By Nancy Rauch Douzinas

If the roof was leaking, and rain was damaging the house and furnishings, what would you do?

Fix the roof, right?

You wouldn’t just fix the water damage, because the damage will just continue, and you’ll have to keep fixing it. That would be foolish. And expensive.

But that’s just the mistake we’re making with our kids and our schools. We’ve tried one educational “reform” after another, ever since any of us can remember. We have remedial programs, after-school programs, programs to keep teens in school, programs to fight juvenile crime, adult education and training programs.

And the result? Schools are still failing. The achievement gap has not narrowed. Dropout rates are staggering. And businesses can’t find qualified young workers. Nothing we do seems to work.

Why? Because we are trying to fix the damage instead of preventing it.

We should be addressing the problem at its source: in early childhood.

That’s when kids’ brains develop the most. That’s when they learn the emotional and social skills—like attentiveness and perseverance—that largely determine how well they cope, at school and in life.

Young children who learn these skills keep building on them—and race ahead. Kids without them start school behind, and never catch up.

That’s why early childhood programs produce benefits that last all the way into adulthood. Longitudinal studies have consistently shown it. Twelve percent lower enrollment in special education and 21% less grade retention. Ten point gains in eighth grade achievement tests and 25% lower dropout rates. And in adulthood, less unemployment, higher earnings, less trouble with the law.

Such programs not only make for a healthier, safer, and more prosperous society. They actually save taxpayers money.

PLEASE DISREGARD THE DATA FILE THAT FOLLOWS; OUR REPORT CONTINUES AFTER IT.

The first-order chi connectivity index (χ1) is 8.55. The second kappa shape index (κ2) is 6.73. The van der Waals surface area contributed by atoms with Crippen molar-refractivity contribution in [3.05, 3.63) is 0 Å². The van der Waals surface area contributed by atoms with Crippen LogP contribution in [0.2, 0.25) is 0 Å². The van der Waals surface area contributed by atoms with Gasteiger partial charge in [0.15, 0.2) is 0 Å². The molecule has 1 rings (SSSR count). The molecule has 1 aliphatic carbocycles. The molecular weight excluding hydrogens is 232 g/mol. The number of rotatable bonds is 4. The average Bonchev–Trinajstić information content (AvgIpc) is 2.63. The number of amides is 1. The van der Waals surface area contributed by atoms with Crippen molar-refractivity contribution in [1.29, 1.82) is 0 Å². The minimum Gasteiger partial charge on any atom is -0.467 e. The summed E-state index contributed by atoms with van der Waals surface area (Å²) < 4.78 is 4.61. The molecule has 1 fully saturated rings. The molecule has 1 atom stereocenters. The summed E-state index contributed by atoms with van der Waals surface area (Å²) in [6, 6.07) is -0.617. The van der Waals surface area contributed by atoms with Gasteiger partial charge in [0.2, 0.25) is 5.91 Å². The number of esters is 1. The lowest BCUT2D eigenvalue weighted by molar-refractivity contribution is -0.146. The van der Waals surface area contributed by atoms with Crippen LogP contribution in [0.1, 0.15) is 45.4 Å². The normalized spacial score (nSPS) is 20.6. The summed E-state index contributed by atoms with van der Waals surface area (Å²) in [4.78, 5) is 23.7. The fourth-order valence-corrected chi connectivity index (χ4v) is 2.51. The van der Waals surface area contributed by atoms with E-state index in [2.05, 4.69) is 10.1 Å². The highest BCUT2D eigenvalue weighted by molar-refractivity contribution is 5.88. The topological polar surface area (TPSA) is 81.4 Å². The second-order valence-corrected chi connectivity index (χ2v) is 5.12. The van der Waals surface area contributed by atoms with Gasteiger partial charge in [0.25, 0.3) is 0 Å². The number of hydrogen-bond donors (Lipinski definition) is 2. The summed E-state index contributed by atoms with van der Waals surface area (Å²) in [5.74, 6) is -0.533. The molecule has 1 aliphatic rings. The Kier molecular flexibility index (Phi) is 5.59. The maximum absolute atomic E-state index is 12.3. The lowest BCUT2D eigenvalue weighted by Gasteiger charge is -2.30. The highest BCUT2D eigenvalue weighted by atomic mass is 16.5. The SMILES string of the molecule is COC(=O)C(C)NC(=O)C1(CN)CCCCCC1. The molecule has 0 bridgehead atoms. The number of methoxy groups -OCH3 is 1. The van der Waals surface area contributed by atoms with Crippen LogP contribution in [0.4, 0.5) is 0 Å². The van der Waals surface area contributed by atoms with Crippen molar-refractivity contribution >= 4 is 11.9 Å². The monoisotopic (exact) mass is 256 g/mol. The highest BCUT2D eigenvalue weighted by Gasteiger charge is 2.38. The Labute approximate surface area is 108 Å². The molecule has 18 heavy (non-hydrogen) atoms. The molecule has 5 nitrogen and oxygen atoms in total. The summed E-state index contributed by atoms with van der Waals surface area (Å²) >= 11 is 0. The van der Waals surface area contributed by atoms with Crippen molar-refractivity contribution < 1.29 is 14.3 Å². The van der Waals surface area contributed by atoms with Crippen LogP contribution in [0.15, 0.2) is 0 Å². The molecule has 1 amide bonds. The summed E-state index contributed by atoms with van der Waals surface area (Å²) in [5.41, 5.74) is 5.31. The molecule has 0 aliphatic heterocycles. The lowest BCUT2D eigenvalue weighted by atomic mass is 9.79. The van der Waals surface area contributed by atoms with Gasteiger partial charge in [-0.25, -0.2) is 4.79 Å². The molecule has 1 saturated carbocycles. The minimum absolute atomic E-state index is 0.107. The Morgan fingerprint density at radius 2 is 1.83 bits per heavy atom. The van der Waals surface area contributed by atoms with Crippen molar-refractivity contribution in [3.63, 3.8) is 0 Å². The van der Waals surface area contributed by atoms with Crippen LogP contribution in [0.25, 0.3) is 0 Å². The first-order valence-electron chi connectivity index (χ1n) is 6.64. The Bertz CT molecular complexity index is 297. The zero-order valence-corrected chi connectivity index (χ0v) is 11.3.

Add the extra tax revenues, plus the savings in education and the criminal justice system, and early childhood programs return upwards of $7 for every $1 spent. Compute the benefit as a return on investment, as a study by two members of the Minneapolis Federal Reserve did, and it works out to 10% a year!

That’s for programs targeted to the disadvantaged. Most people prefer universal programs, rather than picking who gets in and who does not. Even those programs save more money than they cost. A Rand Corporation study discovered that universal pre-K in California would return $2.62 for every dollar spent.

A program that is proven to work, and more than pays for itself—how often does that come along?

New York State has a universal pre-K mandate on its books, but has never fully funded it. Some might suggest that now, in an economic downturn, is not the right time. But anytime is the right time to save money.

Indeed, great programs have often emerged in hard times. President-elect Obama evidently agrees, and says he will move ahead with his plans to promote early childhood programs, including universal pre-K.

New York needs similar leadership. We know how to raise student achievement, improve job skills and the employment pool, reduce crime . . . and save money. Why would we wait?